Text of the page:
2 female generals, recently promoted, spotlighted in White House remarks
"It's hard to be what you can't see," Biden said in applauding their promotions.
President Joe Biden, Vice President Kamala Harris and Secretary of Defense Lloyd Austin put the spotlight on two female generals who were recently promoted to head four-star combatant commands during remarks in honor of International Women's Day at the White House Monday.
Austin announced the promotions of Army Lt. Gen. Laura Richardson and Air Force Gen. Jacqueline D. Van Ovost on Saturday, and both women flanked Biden at Monday's event.
"We need little girls and boys, both, who have grown up dreaming of serving for their country to know this is what generals in the United States Armed Forces look like," Biden said.
Richardson will be given her fourth star as she leaves her commanding role at U.S. Army North, in San Antonio, Texas, to lead U.S. Southern Command (SOUTHCOM) in Doral, Florida.
Van Ovost will leave her post as commander of Air Mobility Command to take charge of U.S. Transportation Command, both located at Scott Air Force Base in Illinois.
Harris called them both "the best of the best" and noted the short time that women have been able to officially hold combat roles.
"While it has only been five years since all combat jobs have opened to women, women have been in the line of fire, risking their lives to protect our nation, long before that," she said.
The New York Times reported last month that the Pentagon's most senior leaders agreed these two women should be promoted to elite, four-star commands, but that then-Defense Secretary Mark Esper and Gen. Mark Milley, the chairman of the Joint Chiefs of Staff, worried that if they even raised their names the Trump White House would replace them with its own candidates before leaving office. The newspaper reported their recommendations were held until after the November elections.
"They were chosen because they were the best officers for the jobs, and I didn't want their promotions derailed because someone in the Trump White House saw that I recommended them or thought DOD was playing politics," Esper told The New York Times. "This was not the case. They were the best qualified. We were doing the right thing."
"It's hard to be what you can't see," Biden said during his remarks in the East Room Monday afternoon. "We need the young women just beginning their careers in the military service to see it and know that no door will be closed to them."
At U.S. Army North, Richardson was responsible for all Title 10 troops along the Southwest border as well active duty service members assigned to the military's COVID-19 response efforts in support of the Federal Emergency Management Agency and the Department of Homeland Security.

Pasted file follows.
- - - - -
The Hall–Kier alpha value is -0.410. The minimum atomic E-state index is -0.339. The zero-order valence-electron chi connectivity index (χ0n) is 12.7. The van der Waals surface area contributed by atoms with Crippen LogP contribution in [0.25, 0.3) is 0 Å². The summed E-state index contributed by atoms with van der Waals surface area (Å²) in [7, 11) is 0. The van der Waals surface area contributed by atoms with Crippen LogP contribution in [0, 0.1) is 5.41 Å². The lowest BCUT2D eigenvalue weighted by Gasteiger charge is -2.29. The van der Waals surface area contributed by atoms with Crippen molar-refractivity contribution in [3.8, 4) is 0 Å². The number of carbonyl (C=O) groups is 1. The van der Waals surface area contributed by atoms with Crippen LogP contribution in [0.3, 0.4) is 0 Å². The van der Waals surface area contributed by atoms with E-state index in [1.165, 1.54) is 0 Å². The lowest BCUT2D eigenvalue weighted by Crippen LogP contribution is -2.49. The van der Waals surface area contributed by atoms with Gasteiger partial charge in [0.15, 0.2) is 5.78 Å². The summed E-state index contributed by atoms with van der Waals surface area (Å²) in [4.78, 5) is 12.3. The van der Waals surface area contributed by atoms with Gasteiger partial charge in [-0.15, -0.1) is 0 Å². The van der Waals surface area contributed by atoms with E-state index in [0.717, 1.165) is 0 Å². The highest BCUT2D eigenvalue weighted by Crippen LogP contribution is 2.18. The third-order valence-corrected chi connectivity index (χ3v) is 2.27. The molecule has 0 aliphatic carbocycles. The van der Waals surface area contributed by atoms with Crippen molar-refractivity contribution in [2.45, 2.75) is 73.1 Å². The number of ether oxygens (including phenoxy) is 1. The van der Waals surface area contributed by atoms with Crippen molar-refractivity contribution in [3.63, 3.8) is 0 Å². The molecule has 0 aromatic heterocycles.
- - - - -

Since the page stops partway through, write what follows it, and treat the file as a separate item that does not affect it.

In her new role at SOUTHCOM, Richardson will oversee more than 1,200 military and civilian personnel responsible for the regions of Central America, South America and the Caribbean.
Richardson is married to another general officer, Lt. Gen. Jim Richardson, the deputy commanding general of Army Futures Command. They have one daughter and a grandchild.
"Gen. Richardson and her husband Jim deployed to war together in 2003 as helicopter battalion commanders flying dangerous missions over Iraq," Austin said Monday.
As commander of Transportation Command, Van Ovost will be responsible for a large fleet of military and commercial planes, trains, automobiles and information systems.
During her more than 30-year career, Van Ovost has also "commanded an air refueling squadron, flying training wing and the Presidential Airlift Wing," according to her military bio. "She also served as the Director of Staff for Headquarters Air Force, Vice Director of the Joint Staff, the Director of Mobility Forces for U.S. Central Command and as the Vice Commander of the U.S. Air Force Expeditionary Center."
"Gen. Van Ovost was a pioneer in development of the rugged C-17 cargo plane, conducting dirt takeoff and landings and airdrops in this mammoth aircraft as one of its very first test pilots -- and becoming a test pilot she also achieved her dream of flying fighter aircraft, even though women were still barred from flying in combat," Austin said during his remarks.
Van Ovost graduated from the U.S. Air Force Academy in 1988 and logged more than 4,200 flight hours as command pilot for more than 30 aircraft.
ABC News' Justin Gomez contributed to this report.